Text only broadside for a Nazi Party political rally, concert, and march
- Artwork Title
- Nazi Party Freedom's Rally, June 26.1931
1931 July 26-1931 July 25
- Object Type
Posters, German (lcsh)
- Credit Line
- United States Holocaust Memorial Museum Collection, Gift of Tom Hardisty
Text only poster announcing a Freedoms Rally sponsored by the NSDAP [National Socialist German Workers' Party/Nazi Party] to be held in Schneidemuhl, Germany, (now Pila, Poland) on July 25 and 26, 1931. It was a two day event, with speakers and a concert on Saturday and a rally, speakers, and a protest march led by local Storm Troopers on Sunday. The featured speakers were local Nazi Party officials and members who held seats in the Reichstag. Nazi propaganda and recruitment efforts were centralized, but local party groups were essential to the political and popular success of the NSDAP in Germany in the late 1920s-early 1930s. Events such as this nurtured the idea of national community central to Nazi ideology and contrasted it with the political and social upheaval of the current Weimar government. The Nazis received the largest vote percentage in the next national elections in 1932, the last democratic national election held in prewar Germany. On January 31, 1933, Adolf Hitler was appointed Chancellor.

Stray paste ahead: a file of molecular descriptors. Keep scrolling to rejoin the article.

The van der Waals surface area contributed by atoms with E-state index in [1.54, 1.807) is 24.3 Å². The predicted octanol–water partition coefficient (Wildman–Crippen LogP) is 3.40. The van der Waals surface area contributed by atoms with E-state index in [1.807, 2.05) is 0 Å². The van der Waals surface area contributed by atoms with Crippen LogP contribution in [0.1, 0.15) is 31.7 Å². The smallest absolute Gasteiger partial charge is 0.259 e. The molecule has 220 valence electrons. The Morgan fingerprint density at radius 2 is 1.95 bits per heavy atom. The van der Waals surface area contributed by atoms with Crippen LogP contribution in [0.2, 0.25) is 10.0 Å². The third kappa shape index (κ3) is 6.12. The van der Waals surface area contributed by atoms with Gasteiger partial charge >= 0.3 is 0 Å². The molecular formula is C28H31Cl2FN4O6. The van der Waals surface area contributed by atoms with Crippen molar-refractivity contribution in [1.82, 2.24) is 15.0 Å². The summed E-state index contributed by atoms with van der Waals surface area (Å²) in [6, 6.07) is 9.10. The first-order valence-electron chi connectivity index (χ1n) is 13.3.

Record last modified: 2018-03-19 09:40:37
This page: https://collections.ushmm.org/search/catalog/irn48118
Also in Tom Hardisty collection
The collection consists of a poster, correspondence, and documents relating to the activities and administration of the Nazi Party in Germany and photocopied correspondence from Hermann Göring and Hans Frank while on trial for War Crimes at Nuremberg after World War II.
Consists of Nazi party documents and correspondence related to activities and administration. Includes an entrance ticket for a concert sponsored by the NSDAP, administrative and personnel documents signed by Ernst Rohm, Heinrich Himmler, and Martin Bormann; as well as party court documents. Includes photocopies of correspondence written by Herman Goering and Hans Frank while on trial at Nuremberg.